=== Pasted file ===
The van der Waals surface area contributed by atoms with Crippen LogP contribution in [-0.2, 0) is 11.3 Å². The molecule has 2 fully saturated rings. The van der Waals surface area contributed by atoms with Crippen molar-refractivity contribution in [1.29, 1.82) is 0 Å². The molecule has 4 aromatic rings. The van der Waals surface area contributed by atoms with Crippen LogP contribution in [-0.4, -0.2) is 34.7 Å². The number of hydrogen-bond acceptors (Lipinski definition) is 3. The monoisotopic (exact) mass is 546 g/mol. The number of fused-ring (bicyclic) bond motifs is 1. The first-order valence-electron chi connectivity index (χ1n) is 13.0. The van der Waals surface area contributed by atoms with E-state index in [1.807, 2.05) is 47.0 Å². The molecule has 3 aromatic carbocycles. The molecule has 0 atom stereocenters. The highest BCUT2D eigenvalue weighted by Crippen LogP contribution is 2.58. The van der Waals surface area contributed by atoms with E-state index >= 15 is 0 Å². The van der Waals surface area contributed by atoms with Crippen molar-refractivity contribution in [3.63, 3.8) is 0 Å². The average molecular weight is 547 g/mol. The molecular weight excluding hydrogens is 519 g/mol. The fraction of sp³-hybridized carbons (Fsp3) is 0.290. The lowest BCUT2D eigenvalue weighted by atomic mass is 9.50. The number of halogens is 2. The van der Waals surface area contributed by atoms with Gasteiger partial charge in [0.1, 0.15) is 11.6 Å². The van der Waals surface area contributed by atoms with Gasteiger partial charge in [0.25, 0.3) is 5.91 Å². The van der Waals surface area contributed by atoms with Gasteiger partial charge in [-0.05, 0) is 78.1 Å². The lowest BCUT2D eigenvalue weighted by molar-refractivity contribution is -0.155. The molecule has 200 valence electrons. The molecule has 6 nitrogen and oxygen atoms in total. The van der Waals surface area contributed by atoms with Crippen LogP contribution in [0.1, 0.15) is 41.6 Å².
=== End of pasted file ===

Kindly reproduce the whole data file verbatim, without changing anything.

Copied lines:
The van der Waals surface area contributed by atoms with Crippen LogP contribution in [-0.2, 0) is 11.3 Å². The molecule has 2 fully saturated rings. The van der Waals surface area contributed by atoms with Crippen molar-refractivity contribution in [1.29, 1.82) is 0 Å². The molecule has 4 aromatic rings. The van der Waals surface area contributed by atoms with Crippen LogP contribution in [-0.4, -0.2) is 34.7 Å². The number of hydrogen-bond acceptors (Lipinski definition) is 3. The monoisotopic (exact) mass is 546 g/mol. The number of fused-ring (bicyclic) bond motifs is 1. The first-order valence-electron chi connectivity index (χ1n) is 13.0. The van der Waals surface area contributed by atoms with E-state index in [1.807, 2.05) is 47.0 Å². The molecule has 3 aromatic carbocycles. The molecule has 0 atom stereocenters. The highest BCUT2D eigenvalue weighted by Crippen LogP contribution is 2.58. The van der Waals surface area contributed by atoms with E-state index >= 15 is 0 Å². The van der Waals surface area contributed by atoms with Crippen molar-refractivity contribution in [3.63, 3.8) is 0 Å². The average molecular weight is 547 g/mol. The molecular weight excluding hydrogens is 519 g/mol. The fraction of sp³-hybridized carbons (Fsp3) is 0.290. The lowest BCUT2D eigenvalue weighted by atomic mass is 9.50. The number of halogens is 2. The van der Waals surface area contributed by atoms with Gasteiger partial charge in [0.1, 0.15) is 11.6 Å². The van der Waals surface area contributed by atoms with Gasteiger partial charge in [0.25, 0.3) is 5.91 Å². The van der Waals surface area contributed by atoms with Gasteiger partial charge in [-0.05, 0) is 78.1 Å². The lowest BCUT2D eigenvalue weighted by molar-refractivity contribution is -0.155. The molecule has 200 valence electrons. The molecule has 6 nitrogen and oxygen atoms in total. The van der Waals surface area contributed by atoms with Crippen LogP contribution in [0.1, 0.15) is 41.6 Å².